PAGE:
The helicopter rotor system is the rotating part of a helicopter that generates lift. A rotor system may be mounted horizontally, as main rotors are, providing lift vertically; it may be mounted vertically, such as a tail rotor, to provide lift horizontally as thrust to counteract torque effect. In the case of tilt rotors, the rotor is mounted on a nacelle that rotates at the edge of the wing to transition the rotor from a horizontal mounted position, providing lift horizontally as thrust, to a vertical mounted position providing lift exactly as a helicopter.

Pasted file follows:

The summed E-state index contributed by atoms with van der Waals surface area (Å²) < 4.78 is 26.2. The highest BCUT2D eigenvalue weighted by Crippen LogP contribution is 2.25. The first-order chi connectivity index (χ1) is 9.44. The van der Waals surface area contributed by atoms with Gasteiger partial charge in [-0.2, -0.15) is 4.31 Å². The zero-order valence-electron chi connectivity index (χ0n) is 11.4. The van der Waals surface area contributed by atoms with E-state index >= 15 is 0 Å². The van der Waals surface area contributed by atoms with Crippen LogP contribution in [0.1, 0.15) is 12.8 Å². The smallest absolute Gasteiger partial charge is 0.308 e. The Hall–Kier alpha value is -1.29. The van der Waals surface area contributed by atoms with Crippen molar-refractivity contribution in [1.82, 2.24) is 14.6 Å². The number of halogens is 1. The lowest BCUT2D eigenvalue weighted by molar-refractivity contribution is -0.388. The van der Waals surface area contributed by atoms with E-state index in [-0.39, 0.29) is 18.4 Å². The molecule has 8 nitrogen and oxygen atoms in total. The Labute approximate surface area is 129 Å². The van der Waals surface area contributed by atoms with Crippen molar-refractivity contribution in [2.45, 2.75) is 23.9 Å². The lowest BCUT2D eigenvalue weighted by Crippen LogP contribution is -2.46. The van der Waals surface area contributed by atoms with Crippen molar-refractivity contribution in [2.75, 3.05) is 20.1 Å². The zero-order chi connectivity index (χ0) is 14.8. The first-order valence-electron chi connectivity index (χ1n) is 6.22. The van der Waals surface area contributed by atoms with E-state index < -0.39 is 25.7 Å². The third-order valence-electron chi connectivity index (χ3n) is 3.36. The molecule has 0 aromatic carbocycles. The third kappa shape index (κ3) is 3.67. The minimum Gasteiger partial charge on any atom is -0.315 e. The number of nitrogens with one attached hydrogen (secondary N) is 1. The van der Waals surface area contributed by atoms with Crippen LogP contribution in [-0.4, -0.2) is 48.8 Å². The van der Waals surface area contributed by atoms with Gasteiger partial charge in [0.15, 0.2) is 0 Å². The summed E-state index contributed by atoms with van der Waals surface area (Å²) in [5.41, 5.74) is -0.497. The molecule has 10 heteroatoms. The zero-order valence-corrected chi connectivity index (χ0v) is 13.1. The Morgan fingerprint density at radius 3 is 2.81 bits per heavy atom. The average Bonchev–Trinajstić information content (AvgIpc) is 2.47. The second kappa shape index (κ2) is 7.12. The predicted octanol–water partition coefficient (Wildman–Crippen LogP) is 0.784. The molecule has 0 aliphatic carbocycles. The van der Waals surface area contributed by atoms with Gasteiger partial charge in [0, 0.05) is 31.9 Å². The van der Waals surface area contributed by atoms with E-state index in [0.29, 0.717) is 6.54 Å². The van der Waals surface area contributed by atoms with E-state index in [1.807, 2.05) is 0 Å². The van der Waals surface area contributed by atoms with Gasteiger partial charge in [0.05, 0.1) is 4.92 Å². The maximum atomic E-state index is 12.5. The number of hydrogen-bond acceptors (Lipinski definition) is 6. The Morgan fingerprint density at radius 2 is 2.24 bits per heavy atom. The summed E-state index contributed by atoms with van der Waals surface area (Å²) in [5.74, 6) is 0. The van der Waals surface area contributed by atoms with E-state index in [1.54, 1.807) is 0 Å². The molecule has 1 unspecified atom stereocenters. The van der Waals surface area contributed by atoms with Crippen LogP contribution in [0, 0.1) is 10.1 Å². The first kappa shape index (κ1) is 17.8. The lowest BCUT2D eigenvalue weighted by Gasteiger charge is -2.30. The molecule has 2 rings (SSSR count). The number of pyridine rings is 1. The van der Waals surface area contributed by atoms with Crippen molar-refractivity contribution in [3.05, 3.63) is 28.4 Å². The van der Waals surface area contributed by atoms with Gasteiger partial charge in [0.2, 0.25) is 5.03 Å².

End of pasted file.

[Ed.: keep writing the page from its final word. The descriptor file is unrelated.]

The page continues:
Tandem rotor (sometimes referred to as dual rotor) helicopters have two large horizontal rotor assemblies; a twin rotor system, instead of one main assembly and a smaller tail rotor. [Figure 1] Single rotor helicopters need a tail rotor to neutralize the twisting momentum produced by the single large rotor. Tandem rotor helicopters, however, use counter-rotating rotors, with each canceling out the other’s torque. Counter-rotating rotor blades won’t collide with and destroy each other if they flex into the other rotor’s pathway. This configuration also has the advantage of being able to hold more weight with shorter blades, since there are two sets. Also, all of the power from the engines can be used for lift, whereas a single rotor helicopter uses power to counter the torque. Because of this, tandem helicopters are among some of the most powerful and fastest.
|Figure 1. Tandem rotor helicopters|